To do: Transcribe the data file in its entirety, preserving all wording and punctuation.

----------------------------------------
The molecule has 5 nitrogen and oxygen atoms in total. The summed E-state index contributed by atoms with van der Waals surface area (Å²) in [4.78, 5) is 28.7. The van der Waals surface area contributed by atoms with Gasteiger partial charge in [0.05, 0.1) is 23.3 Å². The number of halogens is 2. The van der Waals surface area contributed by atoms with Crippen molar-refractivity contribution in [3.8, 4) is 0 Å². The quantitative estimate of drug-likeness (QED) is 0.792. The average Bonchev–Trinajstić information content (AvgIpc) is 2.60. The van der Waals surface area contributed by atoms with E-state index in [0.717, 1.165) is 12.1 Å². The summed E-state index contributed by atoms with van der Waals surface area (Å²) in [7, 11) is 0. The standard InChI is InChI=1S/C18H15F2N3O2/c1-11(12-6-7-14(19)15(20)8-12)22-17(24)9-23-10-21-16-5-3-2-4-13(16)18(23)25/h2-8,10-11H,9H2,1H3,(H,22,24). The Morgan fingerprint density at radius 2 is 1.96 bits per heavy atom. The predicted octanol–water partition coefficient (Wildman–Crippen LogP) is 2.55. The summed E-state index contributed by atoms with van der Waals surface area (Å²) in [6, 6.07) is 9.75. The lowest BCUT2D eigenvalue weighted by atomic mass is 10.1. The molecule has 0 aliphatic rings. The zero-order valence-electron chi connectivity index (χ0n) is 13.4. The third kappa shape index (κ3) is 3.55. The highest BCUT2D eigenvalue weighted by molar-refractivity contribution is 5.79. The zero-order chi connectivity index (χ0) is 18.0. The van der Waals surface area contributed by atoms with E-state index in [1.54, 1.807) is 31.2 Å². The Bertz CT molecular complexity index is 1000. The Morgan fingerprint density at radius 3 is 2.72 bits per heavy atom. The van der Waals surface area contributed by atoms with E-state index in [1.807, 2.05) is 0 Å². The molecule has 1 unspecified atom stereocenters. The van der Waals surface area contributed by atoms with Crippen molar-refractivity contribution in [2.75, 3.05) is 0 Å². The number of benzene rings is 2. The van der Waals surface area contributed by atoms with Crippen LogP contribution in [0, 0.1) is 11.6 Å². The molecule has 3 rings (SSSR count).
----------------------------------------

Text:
The molecule has 5 nitrogen and oxygen atoms in total. The summed E-state index contributed by atoms with van der Waals surface area (Å²) in [4.78, 5) is 28.7. The van der Waals surface area contributed by atoms with Gasteiger partial charge in [0.05, 0.1) is 23.3 Å². The number of halogens is 2. The van der Waals surface area contributed by atoms with Crippen molar-refractivity contribution in [3.8, 4) is 0 Å². The quantitative estimate of drug-likeness (QED) is 0.792. The average Bonchev–Trinajstić information content (AvgIpc) is 2.60. The van der Waals surface area contributed by atoms with E-state index in [0.717, 1.165) is 12.1 Å². The summed E-state index contributed by atoms with van der Waals surface area (Å²) in [7, 11) is 0. The standard InChI is InChI=1S/C18H15F2N3O2/c1-11(12-6-7-14(19)15(20)8-12)22-17(24)9-23-10-21-16-5-3-2-4-13(16)18(23)25/h2-8,10-11H,9H2,1H3,(H,22,24). The Morgan fingerprint density at radius 2 is 1.96 bits per heavy atom. The predicted octanol–water partition coefficient (Wildman–Crippen LogP) is 2.55. The summed E-state index contributed by atoms with van der Waals surface area (Å²) in [6, 6.07) is 9.75. The lowest BCUT2D eigenvalue weighted by atomic mass is 10.1. The molecule has 0 aliphatic rings. The zero-order valence-electron chi connectivity index (χ0n) is 13.4. The third kappa shape index (κ3) is 3.55. The highest BCUT2D eigenvalue weighted by molar-refractivity contribution is 5.79. The zero-order chi connectivity index (χ0) is 18.0. The van der Waals surface area contributed by atoms with E-state index in [1.54, 1.807) is 31.2 Å². The Bertz CT molecular complexity index is 1000. The Morgan fingerprint density at radius 3 is 2.72 bits per heavy atom. The van der Waals surface area contributed by atoms with E-state index in [1.807, 2.05) is 0 Å². The molecule has 1 unspecified atom stereocenters. The van der Waals surface area contributed by atoms with Crippen molar-refractivity contribution in [2.75, 3.05) is 0 Å². The number of benzene rings is 2. The van der Waals surface area contributed by atoms with Crippen LogP contribution in [0, 0.1) is 11.6 Å². The molecule has 3 rings (SSSR count).